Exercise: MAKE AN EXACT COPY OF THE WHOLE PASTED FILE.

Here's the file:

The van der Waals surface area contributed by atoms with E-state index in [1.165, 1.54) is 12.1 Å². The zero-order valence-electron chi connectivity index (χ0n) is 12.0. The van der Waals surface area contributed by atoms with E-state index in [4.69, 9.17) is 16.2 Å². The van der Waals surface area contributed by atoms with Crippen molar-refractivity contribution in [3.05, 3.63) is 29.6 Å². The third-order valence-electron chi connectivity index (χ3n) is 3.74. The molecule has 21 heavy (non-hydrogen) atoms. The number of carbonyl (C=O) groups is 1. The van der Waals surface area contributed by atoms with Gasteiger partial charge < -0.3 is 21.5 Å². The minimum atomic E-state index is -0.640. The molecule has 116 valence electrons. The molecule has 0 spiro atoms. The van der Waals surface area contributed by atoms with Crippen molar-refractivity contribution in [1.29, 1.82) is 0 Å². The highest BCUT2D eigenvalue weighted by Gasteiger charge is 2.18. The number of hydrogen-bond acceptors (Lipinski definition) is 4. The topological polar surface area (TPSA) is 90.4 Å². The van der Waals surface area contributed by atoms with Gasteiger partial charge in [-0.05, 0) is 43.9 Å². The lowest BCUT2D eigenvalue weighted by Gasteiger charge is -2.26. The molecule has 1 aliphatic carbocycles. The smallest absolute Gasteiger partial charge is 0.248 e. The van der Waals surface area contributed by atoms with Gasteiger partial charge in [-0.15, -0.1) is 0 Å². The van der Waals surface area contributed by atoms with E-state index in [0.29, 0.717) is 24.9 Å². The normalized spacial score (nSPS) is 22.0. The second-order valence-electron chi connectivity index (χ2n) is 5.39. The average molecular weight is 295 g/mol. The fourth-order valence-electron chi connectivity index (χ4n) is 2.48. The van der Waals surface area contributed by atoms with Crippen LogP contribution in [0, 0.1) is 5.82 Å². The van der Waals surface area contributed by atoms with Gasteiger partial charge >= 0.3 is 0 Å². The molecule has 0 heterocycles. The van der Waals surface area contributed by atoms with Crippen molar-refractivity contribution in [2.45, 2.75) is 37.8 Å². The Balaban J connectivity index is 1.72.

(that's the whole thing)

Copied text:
The van der Waals surface area contributed by atoms with E-state index in [1.165, 1.54) is 12.1 Å². The zero-order valence-electron chi connectivity index (χ0n) is 12.0. The van der Waals surface area contributed by atoms with E-state index in [4.69, 9.17) is 16.2 Å². The van der Waals surface area contributed by atoms with Crippen molar-refractivity contribution in [3.05, 3.63) is 29.6 Å². The third-order valence-electron chi connectivity index (χ3n) is 3.74. The molecule has 21 heavy (non-hydrogen) atoms. The number of carbonyl (C=O) groups is 1. The van der Waals surface area contributed by atoms with Gasteiger partial charge < -0.3 is 21.5 Å². The minimum atomic E-state index is -0.640. The molecule has 116 valence electrons. The molecule has 0 spiro atoms. The van der Waals surface area contributed by atoms with Crippen molar-refractivity contribution in [1.29, 1.82) is 0 Å². The highest BCUT2D eigenvalue weighted by Gasteiger charge is 2.18. The number of hydrogen-bond acceptors (Lipinski definition) is 4. The topological polar surface area (TPSA) is 90.4 Å². The van der Waals surface area contributed by atoms with Gasteiger partial charge in [-0.05, 0) is 43.9 Å². The lowest BCUT2D eigenvalue weighted by Gasteiger charge is -2.26. The molecule has 1 aliphatic carbocycles. The smallest absolute Gasteiger partial charge is 0.248 e. The van der Waals surface area contributed by atoms with Gasteiger partial charge in [-0.15, -0.1) is 0 Å². The van der Waals surface area contributed by atoms with E-state index in [0.29, 0.717) is 24.9 Å². The normalized spacial score (nSPS) is 22.0. The second-order valence-electron chi connectivity index (χ2n) is 5.39. The average molecular weight is 295 g/mol. The fourth-order valence-electron chi connectivity index (χ4n) is 2.48. The van der Waals surface area contributed by atoms with Crippen LogP contribution in [0, 0.1) is 5.82 Å². The van der Waals surface area contributed by atoms with Gasteiger partial charge >= 0.3 is 0 Å². The molecule has 0 heterocycles. The van der Waals surface area contributed by atoms with Crippen molar-refractivity contribution in [2.45, 2.75) is 37.8 Å². The Balaban J connectivity index is 1.72.